World & Nation

Violence leads Israel to close contested Temple Mount-Al Aqsa site

Earlier Israel shooting
Israeli police officers stand guard at the scene of an apparent assassination attempt last month in Jerusalem.
(Sebastian Scheiner / Associated Press)

The contested Temple Mount and Al Aqsa mosque compound was closed to worshipers and visitors Thursday after back-to-back shootings incited fresh riots — a reflection of the deep passions aroused by the site, among the holiest places for both Jews and Muslims.

Yehuda Glick, a stalwart advocate of Jewish access to Temple Mount and rebuilding the Jewish temple on the site, was shot Wednesday night after a meeting at the Begin Heritage Center in Jerusalem. The gunman escaped on a motorcycle, leaving the U.S.-born activist with serious injuries to his chest and neck. He was in intensive care at Shaare Zedek Medical Center in Jerusalem.

Several hours later, intelligence services identified the shooter as Muataz Hijazi, 32, a Palestinian from Jerusalem who was released from jail two years ago after serving a 10-year sentence for security offenses. Israeli authorities said Hijazi, who worked at the restaurant at the heritage center, waited for Glick after a work shift.

Police special forces surrounded the Hijazi family house in the Jerusalem neighborhood of Abu Tor, where Hijazi was believed to have gone, and called on him to surrender. According to police, he was shot and killed after he opened fire at troops from the roof of the two-story house. Palestinians charge he was not given a chance to turn himself in. Hijazi’s funeral was set for Thursday night.


Palestinians demonstrated outside the house and scuffled with police, who responded to thrown rocks with tear gas and stun grenades, as the city was filled with the sound of sirens and the rumble of helicopters overhead.

The escalation in violence highlights the dispute over the holy site and its role in the latest flare-up in Jerusalem and in the Israeli-Palestinian conflict overall.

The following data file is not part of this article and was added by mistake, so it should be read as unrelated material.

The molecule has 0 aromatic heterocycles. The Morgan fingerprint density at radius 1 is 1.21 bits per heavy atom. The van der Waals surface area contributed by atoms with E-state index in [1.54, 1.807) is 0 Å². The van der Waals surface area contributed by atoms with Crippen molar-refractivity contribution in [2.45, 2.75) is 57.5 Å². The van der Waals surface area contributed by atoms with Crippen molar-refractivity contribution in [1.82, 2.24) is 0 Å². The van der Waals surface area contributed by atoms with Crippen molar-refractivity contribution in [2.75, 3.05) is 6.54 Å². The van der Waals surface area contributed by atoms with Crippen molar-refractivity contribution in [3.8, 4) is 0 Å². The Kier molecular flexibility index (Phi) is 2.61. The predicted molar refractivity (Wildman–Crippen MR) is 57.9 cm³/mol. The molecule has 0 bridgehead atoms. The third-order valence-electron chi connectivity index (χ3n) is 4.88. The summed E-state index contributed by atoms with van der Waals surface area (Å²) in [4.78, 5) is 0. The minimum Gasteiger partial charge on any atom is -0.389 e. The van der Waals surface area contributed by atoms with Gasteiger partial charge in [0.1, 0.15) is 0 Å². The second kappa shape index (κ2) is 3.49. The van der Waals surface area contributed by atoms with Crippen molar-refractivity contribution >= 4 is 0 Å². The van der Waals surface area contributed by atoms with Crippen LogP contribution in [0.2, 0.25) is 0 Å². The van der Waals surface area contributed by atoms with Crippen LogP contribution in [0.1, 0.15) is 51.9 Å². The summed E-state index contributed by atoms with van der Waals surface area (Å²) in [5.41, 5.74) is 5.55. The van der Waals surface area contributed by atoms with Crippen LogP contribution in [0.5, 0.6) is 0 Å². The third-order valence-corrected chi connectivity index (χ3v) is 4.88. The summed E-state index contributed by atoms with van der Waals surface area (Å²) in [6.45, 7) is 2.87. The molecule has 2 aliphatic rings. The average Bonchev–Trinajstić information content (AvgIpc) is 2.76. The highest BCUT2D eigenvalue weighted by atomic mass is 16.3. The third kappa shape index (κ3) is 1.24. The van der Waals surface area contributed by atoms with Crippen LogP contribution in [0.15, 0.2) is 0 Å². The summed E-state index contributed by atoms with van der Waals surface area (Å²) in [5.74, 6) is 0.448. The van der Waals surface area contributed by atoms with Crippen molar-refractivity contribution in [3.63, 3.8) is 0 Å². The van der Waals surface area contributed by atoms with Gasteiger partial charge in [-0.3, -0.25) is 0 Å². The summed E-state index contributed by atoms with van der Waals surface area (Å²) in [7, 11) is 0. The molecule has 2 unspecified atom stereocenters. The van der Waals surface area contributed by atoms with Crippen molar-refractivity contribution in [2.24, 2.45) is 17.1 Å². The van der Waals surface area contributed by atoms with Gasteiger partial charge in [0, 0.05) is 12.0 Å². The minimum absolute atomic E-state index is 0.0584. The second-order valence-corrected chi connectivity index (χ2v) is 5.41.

Jews have access to the top of Temple Mount — one face of which includes the Western Wall, a remnant of the ancient Jewish temple compound — but other visitors cannot pray at the site and are barred from entering the complex of Al Aqsa mosque. Temple Mount is considered the holiest site in Judaism, and Al Aqsa is regarded as the third-holiest site in Islam. Christians also revere it for its role in Jesus’ life.

Campaigns for increased access for Jews and greater rights at the site have angered Palestinians and Muslims, who have called on believers to defend the site.


In recent days, Israeli Prime Minister Benjamin Netanyahu has accused Palestinian Authority President Mahmoud Abbas of encouraging the recent wave of violence in Jerusalem by saying that Jews must be barred from entering Temple Mount by any means.

“I still have not heard from the international community so much as one word of condemnation for these inflammatory remarks,” Netanyahu said Thursday at a meeting he convened with defense, police and intelligence officials.

Scolding the international community for what he called “hypocrisy,” he said he had ordered significant reinforcements to maintain security in Jerusalem “and the status quo in the holy places.”

A spokesman for Abbas said denying access to the site amounted to “a declaration of war.”

“Harming the places sacred to Muslims and Christians is a red line,” spokesman Nabil abu Rudaineh said in a statement, adding that Abbas would “not permit this line to be crossed.”

After the attack on Glick, who was in serious but stable condition, Israeli Public Security Minister Yitzhak Aharonowitz declared the site closed to both Arabs and Jews, angering both sides. After security assessments were made Thursday evening, police announced the mosque would reopen Friday to male worshipers older than 50 and women of all ages.

According to the Palestinian news agency Maan, activists in Jerusalem declared Friday a “day of rage” against Israeli authorities.

Also Thursday, Sweden’s new left-leaning government announced its recognition of a Palestinian state, fulfilling a promise made when it took power this month.


Swedish Foreign Minister Margot Wallstrom said the criteria for such recognition had been met. “There is a territory, a people and government,” she told reporters in Stockholm. A Foreign Ministry statement said the purpose of the recognition was to “contribute to a future in which Israel and Palestine can live together side by side in peace and security.”

The move followed a nonbinding vote by Britain’s Parliament to recognize a Palestinian state, and foreshadows similar votes in other European countries.

Abbas welcomed the decision as “brave and historic.”

Denouncing Sweden’s move as one that “strengthens radical elements and Palestinian recalcitrance,” Israeli Foreign Minister Avigdor Lieberman recalled the country’s ambassador to Sweden for consultations.

Sobelman is a special correspondent.

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